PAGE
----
The colour of speleothem calcite is therefore a really great subject, as you would expect the colour to be different depending on the hydrology (fast or slow dripping water), and climate (how much evaporation/evapotranspiration and so concentration of the organic molecules in the drip water) and of course, the type and density of vegetation which produces the organic matter in the first place. If you have significant change in the landscape/ecosystem, then these changes should be reflected in the drip water chemistry, but also the colour of the calcite formed by that drip! If you are looking at a broken stal and you can see a big change in colour or really noticeable rings, then you are probably looking at evidence of big changes.

You mention that different colour speleothems can be right beside each other in the same cave/chamber. I have seen this too. I am curious though if you have noticed which colours have water actively dripping on them, and if there is a distinction between colour / drip rate (fast-slow).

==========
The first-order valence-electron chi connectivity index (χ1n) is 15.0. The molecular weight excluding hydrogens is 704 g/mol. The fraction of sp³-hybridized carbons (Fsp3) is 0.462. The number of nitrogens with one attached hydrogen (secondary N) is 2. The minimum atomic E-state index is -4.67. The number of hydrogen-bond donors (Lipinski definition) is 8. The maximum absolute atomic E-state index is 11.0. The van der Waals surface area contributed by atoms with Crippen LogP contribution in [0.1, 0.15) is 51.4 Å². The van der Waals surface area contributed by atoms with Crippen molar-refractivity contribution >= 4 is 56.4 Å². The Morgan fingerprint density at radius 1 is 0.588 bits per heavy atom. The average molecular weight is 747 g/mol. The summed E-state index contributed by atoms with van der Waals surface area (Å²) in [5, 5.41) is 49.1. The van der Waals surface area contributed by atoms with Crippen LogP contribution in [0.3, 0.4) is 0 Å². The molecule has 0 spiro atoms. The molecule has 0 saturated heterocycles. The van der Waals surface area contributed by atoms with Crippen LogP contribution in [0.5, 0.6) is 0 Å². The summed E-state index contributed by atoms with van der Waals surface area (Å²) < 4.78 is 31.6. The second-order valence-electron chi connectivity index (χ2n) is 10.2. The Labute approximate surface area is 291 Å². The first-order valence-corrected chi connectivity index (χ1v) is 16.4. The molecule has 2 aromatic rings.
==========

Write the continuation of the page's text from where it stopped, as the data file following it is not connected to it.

I am also curious if anyone out there knows of documented colour changes in the speleothem calcite before and after a specific landuse change - maybe when a parking lot is put on top of the cave, or the area has been clear cut logged.

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Postby shottheradio » Nov 24, 2006 8:24 pm

i like all the answers that you guys have given me,..if anyone else has any as well,please feel free to share them. Thanks for you time.
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Postby Teresa » Nov 24, 2006 10:10 pm

Tannic and humic (organic) acids cause reddish-brown colors in calcite as well as the oxidized iron in dolomite and some iron rich limestone bedrock regolith (clay left after carbonate removal).

I concur with much of what Trish says. If you are looking for documentation of speleothem change, show caves with 100 years or more of history would be a good place to look for a record. I know of one cave where in the last 50 years the brown part of a a major column has migrated (grown larger), although the land use change over the cave is negligible.